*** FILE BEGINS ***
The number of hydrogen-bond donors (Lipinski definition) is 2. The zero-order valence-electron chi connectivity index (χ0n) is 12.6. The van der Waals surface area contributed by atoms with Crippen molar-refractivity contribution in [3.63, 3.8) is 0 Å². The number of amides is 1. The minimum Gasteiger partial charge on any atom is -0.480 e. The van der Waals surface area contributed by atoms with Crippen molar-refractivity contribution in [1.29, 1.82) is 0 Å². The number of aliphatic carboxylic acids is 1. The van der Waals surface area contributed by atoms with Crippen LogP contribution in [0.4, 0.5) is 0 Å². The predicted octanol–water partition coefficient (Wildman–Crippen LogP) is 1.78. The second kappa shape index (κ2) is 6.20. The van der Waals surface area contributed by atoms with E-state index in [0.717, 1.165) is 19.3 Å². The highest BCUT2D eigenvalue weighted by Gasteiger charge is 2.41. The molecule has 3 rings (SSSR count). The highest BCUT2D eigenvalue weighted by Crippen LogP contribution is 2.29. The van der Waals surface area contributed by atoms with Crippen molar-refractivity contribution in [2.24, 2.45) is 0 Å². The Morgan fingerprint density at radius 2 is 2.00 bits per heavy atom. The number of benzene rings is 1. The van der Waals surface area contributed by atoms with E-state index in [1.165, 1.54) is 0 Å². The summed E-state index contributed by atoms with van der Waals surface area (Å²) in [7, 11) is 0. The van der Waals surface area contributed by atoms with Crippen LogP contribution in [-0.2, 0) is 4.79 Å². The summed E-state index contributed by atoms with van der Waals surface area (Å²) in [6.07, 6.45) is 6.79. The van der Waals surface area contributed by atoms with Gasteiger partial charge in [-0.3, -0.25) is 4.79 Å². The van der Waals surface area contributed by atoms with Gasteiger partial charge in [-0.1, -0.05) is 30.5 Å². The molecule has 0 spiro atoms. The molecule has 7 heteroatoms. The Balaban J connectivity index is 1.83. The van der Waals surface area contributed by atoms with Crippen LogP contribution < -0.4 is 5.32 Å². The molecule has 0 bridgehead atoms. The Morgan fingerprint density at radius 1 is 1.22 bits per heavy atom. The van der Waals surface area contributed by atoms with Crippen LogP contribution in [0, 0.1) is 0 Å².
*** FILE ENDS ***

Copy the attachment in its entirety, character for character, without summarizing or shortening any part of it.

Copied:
The number of hydrogen-bond donors (Lipinski definition) is 2. The zero-order valence-electron chi connectivity index (χ0n) is 12.6. The van der Waals surface area contributed by atoms with Crippen molar-refractivity contribution in [3.63, 3.8) is 0 Å². The number of amides is 1. The minimum Gasteiger partial charge on any atom is -0.480 e. The van der Waals surface area contributed by atoms with Crippen molar-refractivity contribution in [1.29, 1.82) is 0 Å². The number of aliphatic carboxylic acids is 1. The van der Waals surface area contributed by atoms with Crippen LogP contribution in [0.4, 0.5) is 0 Å². The predicted octanol–water partition coefficient (Wildman–Crippen LogP) is 1.78. The second kappa shape index (κ2) is 6.20. The van der Waals surface area contributed by atoms with E-state index in [0.717, 1.165) is 19.3 Å². The highest BCUT2D eigenvalue weighted by Gasteiger charge is 2.41. The molecule has 3 rings (SSSR count). The highest BCUT2D eigenvalue weighted by Crippen LogP contribution is 2.29. The van der Waals surface area contributed by atoms with Crippen molar-refractivity contribution in [2.24, 2.45) is 0 Å². The Morgan fingerprint density at radius 2 is 2.00 bits per heavy atom. The number of benzene rings is 1. The van der Waals surface area contributed by atoms with E-state index in [1.165, 1.54) is 0 Å². The summed E-state index contributed by atoms with van der Waals surface area (Å²) in [7, 11) is 0. The van der Waals surface area contributed by atoms with Crippen LogP contribution in [-0.2, 0) is 4.79 Å². The summed E-state index contributed by atoms with van der Waals surface area (Å²) in [6.07, 6.45) is 6.79. The van der Waals surface area contributed by atoms with Gasteiger partial charge in [-0.3, -0.25) is 4.79 Å². The van der Waals surface area contributed by atoms with Gasteiger partial charge in [-0.1, -0.05) is 30.5 Å². The molecule has 0 spiro atoms. The molecule has 7 heteroatoms. The Balaban J connectivity index is 1.83. The van der Waals surface area contributed by atoms with Crippen LogP contribution < -0.4 is 5.32 Å². The molecule has 0 bridgehead atoms. The Morgan fingerprint density at radius 1 is 1.22 bits per heavy atom. The van der Waals surface area contributed by atoms with Crippen LogP contribution in [0, 0.1) is 0 Å².